Airlines face legal action in Spain over baggage and check-in fees

The travel trade press recently reported that legal action is being considered in Spain against airlines that fly out of Malaga and charge people to check in their luggage and issue boarding passes.

According to one Spanish newspaper, the Malaga Prosecution office is compiling a list of airlines that charge such fees, numbers which are estimated to be between 15 and 20 carriers. The office will base its arguments on the Spanish navigation law of 1960 that says airlines are obliged to carry a passenger’s luggage within the price of a ticket.

The action, likely to be heard in a regional Spanish court, will be largely aimed at budget carriers, although the policy is becoming more widespread.

A 2011 review by aviation consultancy IdeaWorksCompany, showed airlines globally took more than £14 billion in ancillary revenue on credit cards last year.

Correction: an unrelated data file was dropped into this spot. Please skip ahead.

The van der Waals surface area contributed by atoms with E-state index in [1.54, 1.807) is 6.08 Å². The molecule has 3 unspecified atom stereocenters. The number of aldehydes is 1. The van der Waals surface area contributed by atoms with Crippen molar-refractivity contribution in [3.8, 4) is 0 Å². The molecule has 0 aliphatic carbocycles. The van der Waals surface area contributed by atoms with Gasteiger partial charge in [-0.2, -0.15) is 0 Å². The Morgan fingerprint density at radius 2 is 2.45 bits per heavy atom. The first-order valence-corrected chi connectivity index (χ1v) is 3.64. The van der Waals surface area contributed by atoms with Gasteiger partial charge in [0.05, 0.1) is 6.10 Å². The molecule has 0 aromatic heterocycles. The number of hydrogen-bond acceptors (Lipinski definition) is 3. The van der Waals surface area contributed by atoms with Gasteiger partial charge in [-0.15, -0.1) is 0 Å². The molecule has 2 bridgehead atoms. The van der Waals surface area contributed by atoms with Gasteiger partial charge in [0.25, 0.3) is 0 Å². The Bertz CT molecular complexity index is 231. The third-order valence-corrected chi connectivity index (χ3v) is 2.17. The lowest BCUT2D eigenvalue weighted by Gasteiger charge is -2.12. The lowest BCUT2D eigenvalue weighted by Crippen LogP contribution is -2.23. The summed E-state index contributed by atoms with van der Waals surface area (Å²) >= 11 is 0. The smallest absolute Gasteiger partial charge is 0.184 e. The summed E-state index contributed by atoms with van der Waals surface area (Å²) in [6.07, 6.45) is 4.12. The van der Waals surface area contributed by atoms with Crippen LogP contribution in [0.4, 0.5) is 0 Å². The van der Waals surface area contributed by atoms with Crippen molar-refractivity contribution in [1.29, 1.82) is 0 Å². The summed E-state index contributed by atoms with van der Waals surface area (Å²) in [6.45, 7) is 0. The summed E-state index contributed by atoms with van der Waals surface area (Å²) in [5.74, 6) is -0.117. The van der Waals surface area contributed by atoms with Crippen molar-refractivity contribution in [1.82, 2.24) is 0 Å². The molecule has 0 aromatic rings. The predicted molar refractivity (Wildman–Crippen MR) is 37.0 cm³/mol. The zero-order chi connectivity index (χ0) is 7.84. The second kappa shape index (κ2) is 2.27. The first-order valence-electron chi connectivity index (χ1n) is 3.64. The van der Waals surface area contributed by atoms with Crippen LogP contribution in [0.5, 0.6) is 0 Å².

In a second case the Malaga prosecution office is keen to take action against airlines that charge passengers to check in, despite the fact that it is an essential part of their journey.

The John Proctor Travel view

For some time now additional charges when booking flights, have been a source of irritation to customers and the travel industry alike.

These charges have been added in a variety of ways including taxes, baggage, credit and debit card charges, check in charges and similar.

Some of these are understandable and there is little doubt that huge costs are charged to the airlines by the banks for processing card payments.

However it is not unreasonable to expect the ‘lead in’ price on airlines web sites, to at least bear some relationship to the final price i.e. the price a customer has to pay to travel!

As in other industries transparency and simplicity has to be the way forward for the aviation industry and we await any future repercussions from any legal action with interest!

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